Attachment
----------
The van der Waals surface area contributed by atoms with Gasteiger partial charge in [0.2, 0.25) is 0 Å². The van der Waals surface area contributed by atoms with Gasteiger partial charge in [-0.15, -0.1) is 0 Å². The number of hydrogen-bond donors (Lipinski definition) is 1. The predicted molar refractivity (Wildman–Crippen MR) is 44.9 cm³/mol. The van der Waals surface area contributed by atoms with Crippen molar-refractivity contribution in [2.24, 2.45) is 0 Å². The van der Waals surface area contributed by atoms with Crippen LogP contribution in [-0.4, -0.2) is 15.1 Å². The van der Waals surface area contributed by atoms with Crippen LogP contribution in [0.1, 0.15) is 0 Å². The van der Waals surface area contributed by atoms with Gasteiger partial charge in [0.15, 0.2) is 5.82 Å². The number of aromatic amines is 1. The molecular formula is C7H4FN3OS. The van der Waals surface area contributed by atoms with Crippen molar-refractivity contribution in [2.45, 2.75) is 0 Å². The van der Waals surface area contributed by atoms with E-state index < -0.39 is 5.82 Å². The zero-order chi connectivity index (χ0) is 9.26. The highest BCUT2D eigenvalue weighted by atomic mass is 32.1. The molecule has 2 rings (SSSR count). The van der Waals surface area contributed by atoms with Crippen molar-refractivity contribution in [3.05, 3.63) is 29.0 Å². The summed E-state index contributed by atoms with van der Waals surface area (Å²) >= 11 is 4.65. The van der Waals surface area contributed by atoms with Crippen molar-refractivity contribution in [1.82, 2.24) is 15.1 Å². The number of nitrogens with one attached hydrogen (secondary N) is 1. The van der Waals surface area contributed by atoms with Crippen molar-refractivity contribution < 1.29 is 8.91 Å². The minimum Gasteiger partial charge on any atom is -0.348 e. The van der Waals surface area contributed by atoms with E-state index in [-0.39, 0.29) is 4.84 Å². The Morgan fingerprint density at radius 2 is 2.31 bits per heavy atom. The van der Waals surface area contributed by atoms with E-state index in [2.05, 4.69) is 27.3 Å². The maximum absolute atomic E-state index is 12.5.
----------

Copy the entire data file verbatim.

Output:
The van der Waals surface area contributed by atoms with Gasteiger partial charge in [0.2, 0.25) is 0 Å². The van der Waals surface area contributed by atoms with Gasteiger partial charge in [-0.15, -0.1) is 0 Å². The number of hydrogen-bond donors (Lipinski definition) is 1. The predicted molar refractivity (Wildman–Crippen MR) is 44.9 cm³/mol. The van der Waals surface area contributed by atoms with Crippen molar-refractivity contribution in [2.24, 2.45) is 0 Å². The van der Waals surface area contributed by atoms with Crippen LogP contribution in [-0.4, -0.2) is 15.1 Å². The van der Waals surface area contributed by atoms with Crippen LogP contribution in [0.1, 0.15) is 0 Å². The van der Waals surface area contributed by atoms with Gasteiger partial charge in [0.15, 0.2) is 5.82 Å². The number of aromatic amines is 1. The molecular formula is C7H4FN3OS. The van der Waals surface area contributed by atoms with Crippen molar-refractivity contribution in [2.45, 2.75) is 0 Å². The van der Waals surface area contributed by atoms with E-state index < -0.39 is 5.82 Å². The zero-order chi connectivity index (χ0) is 9.26. The highest BCUT2D eigenvalue weighted by atomic mass is 32.1. The molecule has 2 rings (SSSR count). The van der Waals surface area contributed by atoms with Crippen molar-refractivity contribution in [3.05, 3.63) is 29.0 Å². The summed E-state index contributed by atoms with van der Waals surface area (Å²) >= 11 is 4.65. The van der Waals surface area contributed by atoms with Crippen molar-refractivity contribution in [1.82, 2.24) is 15.1 Å². The number of nitrogens with one attached hydrogen (secondary N) is 1. The van der Waals surface area contributed by atoms with Crippen molar-refractivity contribution < 1.29 is 8.91 Å². The minimum Gasteiger partial charge on any atom is -0.348 e. The van der Waals surface area contributed by atoms with E-state index in [-0.39, 0.29) is 4.84 Å². The Morgan fingerprint density at radius 2 is 2.31 bits per heavy atom. The van der Waals surface area contributed by atoms with E-state index in [2.05, 4.69) is 27.3 Å². The maximum absolute atomic E-state index is 12.5.